November 16, 2007
I just got off the plane from riding my mountain bike in Cleveland, Ohio. My team-mate Greg Watts and I flew in to Ray's Indoor Bike Park for this season's Grand Opening. With 97,000 square feet of indoor mountain bike terrain, Ray's is the largest and only place of its kind in the world. Ray's features a full cross country course; beginner, sport and expert sections; a killer head-to-head pump track; box jumps; a foam pit; ramps; and a skate-type bowl. It is absolutely mind blowing and was created by a bike enthusiast superhero "Ray" making a place for riders of all abilities to ride indoors when it is cold and crappy outside. Joe and Lindsey are two locals who gave me a tour and some pointers once inside.
We were not the only ones in town for the Grand Opening. Another of my favorite sponsors SRAM was there to dial in the lounge and hang out spots. Several years ago, they put in a foosball table and air hockey. This year, they styled out the lounge even more and brought a load of stickers for the kids. Along with SRAM, Dirt Rag, Red Bull, and Fox had a presence as well. There were a several pros in the house for the weekend. Aaron Chase and Jeff Lenosky were throwing down right beside Greg all weekend long.
"Why was I at Rays?" you might ask. Well, a lot of people there were calling me the "24-hour racer". Of course that's what I do, but there is a lot more to my mountain bike lifestyle. For me, riding my bike is a way of life. Actually, it is my life! I chose to skip two UCI 'cross races over the weekend to enjoy time on my bike and check out something different. I do my best to keep it fresh and exciting weather it is the travel or the new people I meet.
The founder of Ray's, Ray Petro took a huge risk when he renovated a massive empty industrial warehouse near the airport in Cleveland. You have to at least visit the website to comprehend the scale of this place. I had seen pictures in magazines and clips in movies, but neither provided it justice. Rays is a biker's indoor mecca.
For starters there is a full cross country loop with endless combinations of problems and skinnies. Within the cross country loop there are three sections each containing at least ten lines. There is a massive beginner room with lines consisting of rocks, trees, and manicured wood. The sport section is raised off the ground a few more inches, and provides numerous routes on wood. The sport section contains options like a teeter-totter and tighter turns with narrower lines overall. The expert section contains elements like an elevator line, and a sliding ramp that you set off by hitting with speed and skidding. Needless to say I never nailed the sliding ramp. There was a pivoting ramp and tons of other very challenging options. I personally needed a bit more practice in the expert area.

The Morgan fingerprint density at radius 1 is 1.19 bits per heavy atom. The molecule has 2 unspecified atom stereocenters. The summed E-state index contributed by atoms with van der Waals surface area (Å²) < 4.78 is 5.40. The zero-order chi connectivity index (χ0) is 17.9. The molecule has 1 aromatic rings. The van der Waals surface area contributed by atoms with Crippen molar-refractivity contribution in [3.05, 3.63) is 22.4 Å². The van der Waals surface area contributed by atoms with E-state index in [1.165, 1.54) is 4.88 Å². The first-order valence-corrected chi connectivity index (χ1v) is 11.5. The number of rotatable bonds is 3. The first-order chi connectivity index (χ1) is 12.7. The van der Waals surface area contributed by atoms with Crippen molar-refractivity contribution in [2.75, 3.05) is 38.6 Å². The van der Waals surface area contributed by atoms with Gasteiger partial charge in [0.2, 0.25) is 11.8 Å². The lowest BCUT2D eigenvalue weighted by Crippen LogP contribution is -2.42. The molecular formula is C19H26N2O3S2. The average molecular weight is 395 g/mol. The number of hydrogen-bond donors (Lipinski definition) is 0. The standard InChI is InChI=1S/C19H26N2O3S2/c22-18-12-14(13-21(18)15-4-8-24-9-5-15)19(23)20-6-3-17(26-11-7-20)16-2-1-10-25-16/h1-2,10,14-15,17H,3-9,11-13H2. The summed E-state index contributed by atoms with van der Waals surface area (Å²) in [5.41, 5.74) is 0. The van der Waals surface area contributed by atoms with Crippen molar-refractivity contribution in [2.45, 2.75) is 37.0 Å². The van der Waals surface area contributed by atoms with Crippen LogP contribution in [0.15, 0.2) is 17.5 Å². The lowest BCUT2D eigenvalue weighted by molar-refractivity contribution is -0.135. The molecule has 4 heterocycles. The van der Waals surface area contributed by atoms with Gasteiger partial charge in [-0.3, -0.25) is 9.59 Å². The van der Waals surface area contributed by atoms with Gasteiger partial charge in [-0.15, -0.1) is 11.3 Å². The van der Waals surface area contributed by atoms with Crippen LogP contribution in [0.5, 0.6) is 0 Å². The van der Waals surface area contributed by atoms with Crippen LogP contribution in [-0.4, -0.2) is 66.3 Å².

Overall, my favorite section was the Gary Fisher pump track. This thing was unreal. The runs started up on a big ramp and immediately went into a rhythm section before banking to the left. Instantly, you were directed into a huge banked U-turn, which was followed by a straightaway and some S-turns. After navigating another rhythm section you were shot back out below the ramps for another lap. The idea of a pump track is to conserve your momentum and accelerate or maintain you speed by pumping your arms and upper body rather than pedaling. Sound cool? It is a gas if I do say so myself. Maintaining momentum is key in mountain bike racing. I did not come from a BMX background, so pumping still challenges me. Current pros like Ross Schnell and Adam Craig could tear up a track like that. There are two lines on the track so you can go head-to-head. Wouldn't that be a true dual: Adam vs. Ross. I have got my money on Ross, who's your money on?
Although I spent a lot of time getting dizzy on the pump track, my arms could only take so much, so I worked out my legs in the beginner, sport, and expert sections most of the time I rode at Ray's. I mainly rode the cross country loop and worked on all the various line selections. I rode these lines with Travis Saeler "Stork" of the Gary Fisher 29er team and we wore each other out. What a gas! Next time I go back, I am going to master the box jumps. Every line of jumps worked me over, as I was not clearing them and swerving all over between them. Those jumps got the best of me, however I will be back to tackle them.
In the meantime, if you are ever near the area or can be, do your skills a favor and dial them in at Rays!
See you on the dirt or indoors at Rays,
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